Date of Completion


Document Type

Honors College Thesis


Psychological Sciences

Thesis Type

Honors College, College of Arts and Science Honors

First Advisor

Mark E. Bouton


instrumental behavior, behavior chains, context, renewal, relapse


Instrumental behavior chains are sequences of responses that minimally involve procurement behaviors that enable consumption. Recent studies suggest a fundamental role for context in controlling the acquisition and extinction of simple operant responding and instrumental behavior chains. Experiments on the extinction of behavior chains reveal that context affects procurement and consumption responding differently, such that procurement responding is directly affected by physical context changes, but consumption responding seems only to be affected by the amount of preceding procurement responding. Separately extinguished consumption responding renews when returned to the “context” of procurement preceding it. The present experiment was designed to determine the nature of this relationship. Rats learned two different discriminated heterogeneous chains in which a discriminative stimulus set the occasion for a procurement response (e.g., pulling a chain), which led to a second discriminative stimulus that occasion-set a consumption response (e.g., pressing a lever) that produced a food-pellet reinforcer. After learning both chains and performing them concurrently, both consumption responses were extinguished outside their respective chains. Consumption responding was only renewed when preceded by its associated procurement response and not when preceded by a procurement response that led to a different consumption response in acquisition. The results support the view that procurement is influenced by the physical context while consumption is controlled primarily by the response that precedes it in the chain. Theoretical and applied implications are discussed.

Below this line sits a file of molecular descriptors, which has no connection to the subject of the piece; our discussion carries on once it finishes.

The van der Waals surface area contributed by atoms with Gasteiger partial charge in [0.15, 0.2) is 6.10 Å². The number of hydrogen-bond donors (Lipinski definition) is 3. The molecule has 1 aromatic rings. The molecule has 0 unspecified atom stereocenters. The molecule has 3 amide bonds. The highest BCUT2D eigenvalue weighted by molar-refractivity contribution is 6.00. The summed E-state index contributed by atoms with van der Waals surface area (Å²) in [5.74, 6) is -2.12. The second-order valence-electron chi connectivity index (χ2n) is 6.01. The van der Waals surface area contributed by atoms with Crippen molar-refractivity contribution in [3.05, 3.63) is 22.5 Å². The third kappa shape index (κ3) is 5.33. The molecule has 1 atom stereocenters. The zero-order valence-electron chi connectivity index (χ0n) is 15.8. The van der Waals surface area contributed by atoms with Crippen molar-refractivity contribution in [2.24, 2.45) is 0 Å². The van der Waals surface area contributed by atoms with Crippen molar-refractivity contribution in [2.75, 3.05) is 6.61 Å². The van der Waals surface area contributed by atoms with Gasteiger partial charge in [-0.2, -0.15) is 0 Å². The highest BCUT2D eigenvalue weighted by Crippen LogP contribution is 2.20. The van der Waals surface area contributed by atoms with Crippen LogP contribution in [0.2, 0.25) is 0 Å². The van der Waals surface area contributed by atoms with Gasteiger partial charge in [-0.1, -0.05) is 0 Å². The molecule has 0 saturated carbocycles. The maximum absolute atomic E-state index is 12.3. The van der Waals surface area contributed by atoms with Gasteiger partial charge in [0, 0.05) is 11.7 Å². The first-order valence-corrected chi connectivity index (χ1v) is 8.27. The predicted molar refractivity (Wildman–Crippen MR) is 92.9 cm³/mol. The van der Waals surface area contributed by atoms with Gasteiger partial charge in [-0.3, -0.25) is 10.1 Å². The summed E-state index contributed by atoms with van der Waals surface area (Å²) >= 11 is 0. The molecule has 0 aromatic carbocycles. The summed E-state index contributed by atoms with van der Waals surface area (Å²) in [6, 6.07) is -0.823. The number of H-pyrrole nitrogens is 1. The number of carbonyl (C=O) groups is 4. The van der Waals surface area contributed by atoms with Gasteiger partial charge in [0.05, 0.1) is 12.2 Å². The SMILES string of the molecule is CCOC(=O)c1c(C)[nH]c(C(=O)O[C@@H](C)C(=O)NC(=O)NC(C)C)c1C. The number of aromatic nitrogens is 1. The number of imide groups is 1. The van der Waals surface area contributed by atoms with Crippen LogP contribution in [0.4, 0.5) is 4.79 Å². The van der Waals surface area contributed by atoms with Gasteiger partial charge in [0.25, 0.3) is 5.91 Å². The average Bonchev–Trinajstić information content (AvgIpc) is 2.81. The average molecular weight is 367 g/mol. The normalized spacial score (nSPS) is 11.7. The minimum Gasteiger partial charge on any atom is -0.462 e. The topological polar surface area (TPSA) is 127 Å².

Creative Commons License

Creative Commons Attribution-Noncommercial-No Derivative Works 3.0 License
This work is licensed under a Creative Commons Attribution-Noncommercial-No Derivative Works 3.0 License.